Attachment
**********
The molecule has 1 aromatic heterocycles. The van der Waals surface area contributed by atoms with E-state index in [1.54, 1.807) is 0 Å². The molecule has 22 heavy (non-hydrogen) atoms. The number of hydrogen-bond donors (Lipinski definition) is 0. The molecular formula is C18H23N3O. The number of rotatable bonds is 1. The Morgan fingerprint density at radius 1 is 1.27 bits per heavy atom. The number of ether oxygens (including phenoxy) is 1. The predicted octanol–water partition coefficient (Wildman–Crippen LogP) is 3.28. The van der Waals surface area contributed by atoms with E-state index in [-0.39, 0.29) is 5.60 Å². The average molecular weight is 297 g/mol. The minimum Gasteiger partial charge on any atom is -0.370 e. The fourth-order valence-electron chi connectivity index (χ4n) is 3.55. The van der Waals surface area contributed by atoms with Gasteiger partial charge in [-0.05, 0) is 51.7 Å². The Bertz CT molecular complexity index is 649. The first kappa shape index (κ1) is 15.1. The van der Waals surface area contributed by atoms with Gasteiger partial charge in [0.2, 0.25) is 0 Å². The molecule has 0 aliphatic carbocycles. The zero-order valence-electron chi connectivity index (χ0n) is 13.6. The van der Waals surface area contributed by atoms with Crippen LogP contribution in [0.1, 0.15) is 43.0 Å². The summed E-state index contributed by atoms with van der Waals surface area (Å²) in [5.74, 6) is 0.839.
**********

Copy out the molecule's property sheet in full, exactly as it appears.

The molecule has 1 aromatic heterocycles. The van der Waals surface area contributed by atoms with E-state index in [1.54, 1.807) is 0 Å². The molecule has 22 heavy (non-hydrogen) atoms. The number of hydrogen-bond donors (Lipinski definition) is 0. The molecular formula is C18H23N3O. The number of rotatable bonds is 1. The Morgan fingerprint density at radius 1 is 1.27 bits per heavy atom. The number of ether oxygens (including phenoxy) is 1. The predicted octanol–water partition coefficient (Wildman–Crippen LogP) is 3.28. The van der Waals surface area contributed by atoms with E-state index in [-0.39, 0.29) is 5.60 Å². The average molecular weight is 297 g/mol. The minimum Gasteiger partial charge on any atom is -0.370 e. The fourth-order valence-electron chi connectivity index (χ4n) is 3.55. The van der Waals surface area contributed by atoms with Gasteiger partial charge in [-0.05, 0) is 51.7 Å². The Bertz CT molecular complexity index is 649. The first kappa shape index (κ1) is 15.1. The van der Waals surface area contributed by atoms with Gasteiger partial charge in [0.2, 0.25) is 0 Å². The molecule has 0 aliphatic carbocycles. The zero-order valence-electron chi connectivity index (χ0n) is 13.6. The van der Waals surface area contributed by atoms with Crippen LogP contribution in [0.1, 0.15) is 43.0 Å². The summed E-state index contributed by atoms with van der Waals surface area (Å²) in [5.74, 6) is 0.839.